Our first two nights in Pakistan we spent in the village of Passu. If it wasn’t that cold, we probably would have gotten “stuck” there for much longer. Even though the village is small, the area offers a lot to do for a nature-lover. Or one could just do nothing and enjoy the peace and calmness of the beautiful Hunza Valley.
From Sost to Passu
Sost is the first town on the Pakistani side of the Karakorum Highway, and the place where the immigration happens. Even though Sost didn’t seem that uninviting place either, we wanted to continue to Passu. We had heard that this village, 36 kilometers from Sost, would be a nicer place to stay. Our funny Pakistani friends from Tashkurgan were heading to South and offered us a ride.
Before leaving Sost, we had to get some Pakistani Rupees. There are a few ATMs in town. We managed to get some money out of the first machine, but only with Visa credit card. It was the third card we tried, so it is important to carry more than just one card with you.
It’s crazy how you can get amazed by the surrounding views over and over again. Just when you think it can’t get any better, there is another snowy peak, surrounded by bright autumn colors, coming to your sight. That’s how our way from Sost to Passu went – just admiring the views along the road, again.
We said our fair wells to our first ever Pakistani friends as they dropped us off at Passu. We promised to visit them at their home city near Lahore when we had made our way that South.
Our stay in the beautiful but cold Passu
As soon as we arrived in Passu, we learned that it is a tiny village, consisting mostly of stone houses. Anyway, the reason why most travelers stop here is the nature and the mountains behind the town, known as “Passu Cones” or “Passu Cathedral” because of their shape.
Mid-October is already at the end of the tourist season and most guesthouses had closed their doors. After looking around in the village first, we decided to hitch a ride a few kilometers back on the Karakoram Highway to the Passu Peak Inn. Already now it came clear to us how easy it is to hitch-hike in Pakistan.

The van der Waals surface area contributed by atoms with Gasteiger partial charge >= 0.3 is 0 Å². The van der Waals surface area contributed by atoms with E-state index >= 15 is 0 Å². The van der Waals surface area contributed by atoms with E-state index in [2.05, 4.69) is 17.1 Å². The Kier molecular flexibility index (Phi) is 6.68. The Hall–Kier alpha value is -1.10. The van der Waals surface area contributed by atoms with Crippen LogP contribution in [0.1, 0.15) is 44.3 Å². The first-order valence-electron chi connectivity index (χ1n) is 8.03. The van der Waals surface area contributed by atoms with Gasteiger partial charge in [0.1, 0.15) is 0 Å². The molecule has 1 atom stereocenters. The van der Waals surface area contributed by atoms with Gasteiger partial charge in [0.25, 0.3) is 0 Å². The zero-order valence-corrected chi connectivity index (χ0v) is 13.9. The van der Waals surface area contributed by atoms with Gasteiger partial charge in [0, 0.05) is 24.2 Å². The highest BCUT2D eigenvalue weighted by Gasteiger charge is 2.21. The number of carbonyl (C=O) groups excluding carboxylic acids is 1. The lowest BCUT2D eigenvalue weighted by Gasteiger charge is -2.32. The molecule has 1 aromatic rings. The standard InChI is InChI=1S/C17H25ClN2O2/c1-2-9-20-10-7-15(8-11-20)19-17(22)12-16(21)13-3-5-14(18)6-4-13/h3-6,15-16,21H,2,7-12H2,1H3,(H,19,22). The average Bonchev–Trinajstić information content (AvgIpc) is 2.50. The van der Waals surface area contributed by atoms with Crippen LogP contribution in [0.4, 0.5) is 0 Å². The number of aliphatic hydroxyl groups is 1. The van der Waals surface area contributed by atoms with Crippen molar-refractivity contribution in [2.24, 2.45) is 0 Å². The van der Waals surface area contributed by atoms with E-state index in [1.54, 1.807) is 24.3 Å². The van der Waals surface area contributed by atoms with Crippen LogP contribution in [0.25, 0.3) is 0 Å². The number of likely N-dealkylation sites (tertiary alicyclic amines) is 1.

Passu Peak Inn is a very basic guesthouse run by energetic and talkative 81-years-old Mr. Akbar. We really enjoyed our stay there and the conversations with this ex-army man. He also cooked us some nice vegetarian curries and milk chai. We are happy to be in a country where vegetarian food is available and it’s also tasting really yummy!
But it is cold in the Karakoram mountains at this time of the year! The night temperatures were a few minus degrees and the guesthouse doesn’t have any heating. We got an electric heating rod to warm a bucket of water for washing. But it works only when the electricity is on. And the electricity was off 80% of the day. As we both come from countries with cold winters, cold in general is not a problem for us. But still we don’t enjoy feeling cold constantly, night and day. Therefore, we only stayed for two nights.
Skating the Karakorum Highway and visiting the Passu Glacier
When we were thinking about this journey back home, we were dreaming about skateboarding on the Karakorum Highway but didn’t know if it would be possible. As there was not a lot of traffic and the road is in a good shape, it was possible, indeed. Skateboarding on the Karakorum Highway was like living our dream!
We skated the 3 kilometers from our guesthouse to a restaurant called Glacier Breeze. There we could leave our skateboards while we hiked to the Passu Glacier. We promised to come for a cake later – the place is famous for its juicy apricot cake.